There’s a bit of miscommunication if you think that limit switches have anything to do with the WCS. I use WCS all the time without thinking about limits.

Really. Design your project to fit the space available, and you don’t have to worry about mechanical limits. For the most part.

I think that’s the real reason for limit switches. There are times when things go wrong. In the automation and robotics industry, there are plenty of machines that will happily tear themselves apart. A relatively cheap switch is worth the security.
They’re probably not necessary on our hobby level CNCs as not much will give before the stepper torque does, and we shouldn’t be running them without being close by.
I use homing switches, but I have soft and hard limits disabled.

One situation that a more inexperienced person should watch out for (ME! :rofl: ) is moving a project from the default XY zero location to one of the WCS locations without considering whether the outer reaches of the project will encounter a physical limit of the machine.

I bought a set and installed them, but I have had so many OTHER problems with my MK2 3030 that I never hooked them up. Yesterday I removed them and probably won’t ever put them back on, so they are brand new, if anyone would like to buy them pretty cheap.

@sp5937 If you are serious about selling them, please post them for sale in the marketplace category, including an asking price.

Just got done with a project working on a post now. But without the limit switches I would have been lost.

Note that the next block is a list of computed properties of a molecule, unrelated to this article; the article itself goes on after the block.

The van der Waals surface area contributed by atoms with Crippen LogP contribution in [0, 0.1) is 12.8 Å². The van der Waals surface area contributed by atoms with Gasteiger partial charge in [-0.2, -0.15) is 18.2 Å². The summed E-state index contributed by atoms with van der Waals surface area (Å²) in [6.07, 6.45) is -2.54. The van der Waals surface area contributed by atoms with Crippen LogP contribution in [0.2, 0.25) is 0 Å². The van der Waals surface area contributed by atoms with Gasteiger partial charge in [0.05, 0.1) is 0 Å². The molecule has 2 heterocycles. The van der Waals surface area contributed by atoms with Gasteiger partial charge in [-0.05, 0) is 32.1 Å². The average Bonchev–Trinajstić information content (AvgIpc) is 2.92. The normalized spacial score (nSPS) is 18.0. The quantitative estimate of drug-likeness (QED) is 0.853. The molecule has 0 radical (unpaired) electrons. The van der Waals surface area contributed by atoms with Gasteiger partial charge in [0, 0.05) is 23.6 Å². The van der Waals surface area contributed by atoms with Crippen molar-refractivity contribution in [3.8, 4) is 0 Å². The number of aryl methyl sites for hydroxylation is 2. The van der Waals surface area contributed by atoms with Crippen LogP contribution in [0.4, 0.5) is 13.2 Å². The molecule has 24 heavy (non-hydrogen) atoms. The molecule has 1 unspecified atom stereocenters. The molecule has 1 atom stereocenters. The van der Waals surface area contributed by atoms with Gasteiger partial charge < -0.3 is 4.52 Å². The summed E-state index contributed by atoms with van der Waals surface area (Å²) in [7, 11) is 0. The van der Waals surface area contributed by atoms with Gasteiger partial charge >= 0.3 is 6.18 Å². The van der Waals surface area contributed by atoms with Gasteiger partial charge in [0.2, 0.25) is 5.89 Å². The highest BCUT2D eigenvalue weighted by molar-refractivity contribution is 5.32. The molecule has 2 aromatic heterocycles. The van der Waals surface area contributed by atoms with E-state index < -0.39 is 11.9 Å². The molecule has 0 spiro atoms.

Switching back and fourth from laser to router was a snap. (macro more then switches, but macro homes then goes to laser offset)
If you have to hit the stop bottom for any reason. You home and are back to where you need to be.
You can setup macros for different workspaces, just a push of a button and you are in an exact location. (believe handy if making same projects in different areas)
If the software bugs. ie… jogging goes full. your machine stops before running into limits.

They have been especially useful for this new guy.

Remember that there is a subtle difference in the discussion between “homing” and “limit” switches.

Homing is an absolutely necessary use for limit switches, but that is not something that happens while a program is running.

agree not while program is running.
Once you shutoff, have a running in, you stop button. You can never get an exact spot back.
but wit a limit switch you can guarantee the exact same position of your machine, after homing

I see you use workspaces. What if you are not able to use an autoprobe for x,y? You would have to guesstimate using visuals. With a limit switch, and homed machine, once you get those coordinates it is simply pushing a macro button and your there. Just usually need to set Z.

Just my thoughts

@Shipwreck I would very respectfully disagree with your assertion that without limit switches, “you can never get an exact spot back”.